And to 'pay', we basically have to buy these 'stamps' and then hand them over to the policeman that was there (and get back another document). We confirmed the details of our license were correct, went to take a picture and now it's the lunch break!

After the lunch break, we basically watched this video that stressed that:

Speeding is dangerous and you will die.
Illegal parking can block roads for ambulances and someone will die.
People are forever overestimating their abilities and that's how accidents happen and people die.

By the way, Fukuoka is the 9th most dangerous city. First is Aichi, second is Chiba and third is Osaka.

And then a presentation on safe driving while we waiting to be called to get our license. And an update on recently changed laws too. I actually kinda like that the theory aspect of driving here focuses very heavily on being considerate for others, rather than assuming that others will notice you and you only have to do the basics.

I was told that I would probably get my license around 2:30, but I got it around 2 pm. Which is really good because during peak season, it can take until 4 pm or later. I'd share a photo, but the ID photo is really terrible and I'd have to censor everything so there's not much point in uploading it.

So that's basically how I got my driver's license. This first year is going to be pretty important (if I commit three infractions, I'll get sent to a revision class, and if I make another three more, I have to retake the driving test), so I guess I'll be driving very cautiously for the foreseeable future. And hopefully I'll be driving safely forever.

Monday, 30 January 2017

What My Senpais Say about Work

So last Saturday, my main zemi was gathered for a special class. Our teacher had called back four of the senpais who had graduated last year to come and talk to us about what it was like to enter the Japanese workforce. Luckily for me, it was in the afternoon so I managed to watch Silence in the morning and then head to school. We basically had a two-hour sharing session, and then we went for a nomikai to continue.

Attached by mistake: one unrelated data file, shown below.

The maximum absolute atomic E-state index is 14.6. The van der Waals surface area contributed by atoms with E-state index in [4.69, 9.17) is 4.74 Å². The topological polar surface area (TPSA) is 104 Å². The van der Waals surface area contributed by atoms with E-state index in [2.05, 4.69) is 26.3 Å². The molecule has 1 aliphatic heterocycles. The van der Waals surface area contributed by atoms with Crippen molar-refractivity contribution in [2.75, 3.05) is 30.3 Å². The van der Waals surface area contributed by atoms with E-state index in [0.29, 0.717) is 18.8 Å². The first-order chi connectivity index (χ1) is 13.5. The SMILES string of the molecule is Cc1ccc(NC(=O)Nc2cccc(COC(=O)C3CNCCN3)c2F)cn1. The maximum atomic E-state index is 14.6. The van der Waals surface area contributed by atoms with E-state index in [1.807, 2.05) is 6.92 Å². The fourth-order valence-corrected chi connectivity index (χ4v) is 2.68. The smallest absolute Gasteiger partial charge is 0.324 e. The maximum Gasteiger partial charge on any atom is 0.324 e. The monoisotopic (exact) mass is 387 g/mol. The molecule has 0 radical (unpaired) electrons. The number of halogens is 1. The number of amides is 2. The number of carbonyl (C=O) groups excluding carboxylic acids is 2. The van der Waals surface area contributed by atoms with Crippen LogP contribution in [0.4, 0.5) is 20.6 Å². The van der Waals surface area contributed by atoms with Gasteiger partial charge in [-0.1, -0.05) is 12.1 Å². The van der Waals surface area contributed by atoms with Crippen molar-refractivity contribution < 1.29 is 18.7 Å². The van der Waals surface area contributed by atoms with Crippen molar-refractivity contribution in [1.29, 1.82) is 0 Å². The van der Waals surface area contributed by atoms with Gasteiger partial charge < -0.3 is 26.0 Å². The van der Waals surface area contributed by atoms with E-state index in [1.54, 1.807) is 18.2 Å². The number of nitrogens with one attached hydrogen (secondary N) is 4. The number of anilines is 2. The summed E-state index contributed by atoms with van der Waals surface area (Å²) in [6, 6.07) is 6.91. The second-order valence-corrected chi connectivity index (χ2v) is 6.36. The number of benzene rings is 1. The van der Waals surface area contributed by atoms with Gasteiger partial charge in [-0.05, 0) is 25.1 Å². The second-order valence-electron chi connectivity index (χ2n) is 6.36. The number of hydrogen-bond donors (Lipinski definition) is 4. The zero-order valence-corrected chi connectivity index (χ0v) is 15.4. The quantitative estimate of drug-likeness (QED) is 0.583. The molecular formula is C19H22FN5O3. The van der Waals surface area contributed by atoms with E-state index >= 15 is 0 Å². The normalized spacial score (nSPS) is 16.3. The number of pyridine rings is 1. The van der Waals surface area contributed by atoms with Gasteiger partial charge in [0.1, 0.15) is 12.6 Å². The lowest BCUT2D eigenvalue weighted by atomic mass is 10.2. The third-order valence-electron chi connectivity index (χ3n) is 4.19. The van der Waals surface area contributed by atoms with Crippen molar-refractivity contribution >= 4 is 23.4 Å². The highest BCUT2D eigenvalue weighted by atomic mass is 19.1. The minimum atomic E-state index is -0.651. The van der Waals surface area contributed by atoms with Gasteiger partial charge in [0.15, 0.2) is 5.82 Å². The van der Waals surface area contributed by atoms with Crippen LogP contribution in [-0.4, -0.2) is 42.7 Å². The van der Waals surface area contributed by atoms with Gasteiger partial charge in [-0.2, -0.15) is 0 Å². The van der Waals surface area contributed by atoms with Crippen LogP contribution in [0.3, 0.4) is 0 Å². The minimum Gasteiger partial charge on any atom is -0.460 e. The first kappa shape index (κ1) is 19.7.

Out of the four senpais, there was one civil servant (in the financial sector), two insurance company salarymen, and one bank salaryman. If I were to sum it up, I'd say that the civil servant seems to have it the best. You should have seen the faces of the other three when he talked about the time he leaves work and his yearly leave.

But one thing that struck me was the overtime work in Japan. All four have companies that have made work-life balance measures such as:

- Must take 5 consecutive days of leave a year
- No overtime day
- Highly encouraged to go home promptly.

But they don't work!

According to my senpais, they aren't fans of taking too much time off because then work just piles us. And even though the lights go off at a certain time (like maybe 7 or 8pm?), they'll just work without light, or just with the desk lamp. And they're all pulling 12-hour days, which to them is normal and not at all excessive.

For the bank senpai, he says that while there's a no-overtime day, it's more of a formality than anything. But the other companies really seem to be trying to get the workers to take time off - it's just that the workload is too heavy.

Oh and I also learnt that if even one yen is missing at the end of the day (for a bank), everyone has to stay behind. If it's paperwork, they have to look for the mistake. If the money's missing, they have to search. Which is why my senpai now gets jumpy when he hears coins drop. Plus that branch has like 10 nomikais a month, which is insane.

So now the financial sector sounds absolutely terrifying, though I still have a few kouhai's who want to go there. But my senpais do seem to like the work so I guess overtime is a part of such industries? And interestingly, I also learnt that my kouhais find Deutsche bank and other foreign companies scarier than Dentsu when it's about overtime. Apparently, the amount of work there is even more than Japanese companies. I was quite surprised at that, because I was expecting the opposite (plus the Dentsu overtime incident was quite extensively covered in Singapore).